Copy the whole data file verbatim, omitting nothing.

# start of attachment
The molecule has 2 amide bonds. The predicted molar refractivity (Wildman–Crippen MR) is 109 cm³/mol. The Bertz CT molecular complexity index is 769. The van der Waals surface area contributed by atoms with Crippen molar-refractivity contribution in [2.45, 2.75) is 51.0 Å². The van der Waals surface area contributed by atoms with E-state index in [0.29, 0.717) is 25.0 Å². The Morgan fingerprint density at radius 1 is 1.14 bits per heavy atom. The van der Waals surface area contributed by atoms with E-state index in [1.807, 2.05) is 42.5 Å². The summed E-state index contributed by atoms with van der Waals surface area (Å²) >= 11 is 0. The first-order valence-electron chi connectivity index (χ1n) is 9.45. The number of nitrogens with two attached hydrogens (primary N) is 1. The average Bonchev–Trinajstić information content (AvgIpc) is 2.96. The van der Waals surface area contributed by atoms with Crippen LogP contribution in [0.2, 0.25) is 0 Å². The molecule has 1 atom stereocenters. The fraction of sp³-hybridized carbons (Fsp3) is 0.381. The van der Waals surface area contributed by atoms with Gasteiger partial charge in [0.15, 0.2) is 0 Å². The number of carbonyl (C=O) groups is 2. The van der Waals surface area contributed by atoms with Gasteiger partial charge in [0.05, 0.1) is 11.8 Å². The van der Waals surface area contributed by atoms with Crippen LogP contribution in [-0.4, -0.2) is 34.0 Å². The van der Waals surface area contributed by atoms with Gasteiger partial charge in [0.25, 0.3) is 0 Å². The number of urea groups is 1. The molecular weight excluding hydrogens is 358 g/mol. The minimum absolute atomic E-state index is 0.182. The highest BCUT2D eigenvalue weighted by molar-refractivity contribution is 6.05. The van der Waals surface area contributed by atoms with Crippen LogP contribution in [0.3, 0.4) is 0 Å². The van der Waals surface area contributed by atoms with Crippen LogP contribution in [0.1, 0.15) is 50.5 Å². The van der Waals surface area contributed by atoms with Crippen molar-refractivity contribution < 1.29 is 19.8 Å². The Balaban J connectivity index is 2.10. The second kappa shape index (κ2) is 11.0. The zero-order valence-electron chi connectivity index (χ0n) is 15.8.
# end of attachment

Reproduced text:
The molecule has 2 amide bonds. The predicted molar refractivity (Wildman–Crippen MR) is 109 cm³/mol. The Bertz CT molecular complexity index is 769. The van der Waals surface area contributed by atoms with Crippen molar-refractivity contribution in [2.45, 2.75) is 51.0 Å². The van der Waals surface area contributed by atoms with E-state index in [0.29, 0.717) is 25.0 Å². The Morgan fingerprint density at radius 1 is 1.14 bits per heavy atom. The van der Waals surface area contributed by atoms with E-state index in [1.807, 2.05) is 42.5 Å². The summed E-state index contributed by atoms with van der Waals surface area (Å²) >= 11 is 0. The first-order valence-electron chi connectivity index (χ1n) is 9.45. The number of nitrogens with two attached hydrogens (primary N) is 1. The average Bonchev–Trinajstić information content (AvgIpc) is 2.96. The van der Waals surface area contributed by atoms with Crippen LogP contribution in [0.2, 0.25) is 0 Å². The molecule has 1 atom stereocenters. The fraction of sp³-hybridized carbons (Fsp3) is 0.381. The van der Waals surface area contributed by atoms with Gasteiger partial charge in [0.15, 0.2) is 0 Å². The number of carbonyl (C=O) groups is 2. The van der Waals surface area contributed by atoms with Gasteiger partial charge in [0.05, 0.1) is 11.8 Å². The van der Waals surface area contributed by atoms with Crippen LogP contribution in [-0.4, -0.2) is 34.0 Å². The van der Waals surface area contributed by atoms with Gasteiger partial charge in [0.25, 0.3) is 0 Å². The number of urea groups is 1. The molecular weight excluding hydrogens is 358 g/mol. The minimum absolute atomic E-state index is 0.182. The highest BCUT2D eigenvalue weighted by molar-refractivity contribution is 6.05. The van der Waals surface area contributed by atoms with Crippen LogP contribution in [0.3, 0.4) is 0 Å². The van der Waals surface area contributed by atoms with Crippen LogP contribution in [0.1, 0.15) is 50.5 Å². The van der Waals surface area contributed by atoms with Crippen molar-refractivity contribution < 1.29 is 19.8 Å². The Balaban J connectivity index is 2.10. The second kappa shape index (κ2) is 11.0. The zero-order valence-electron chi connectivity index (χ0n) is 15.8.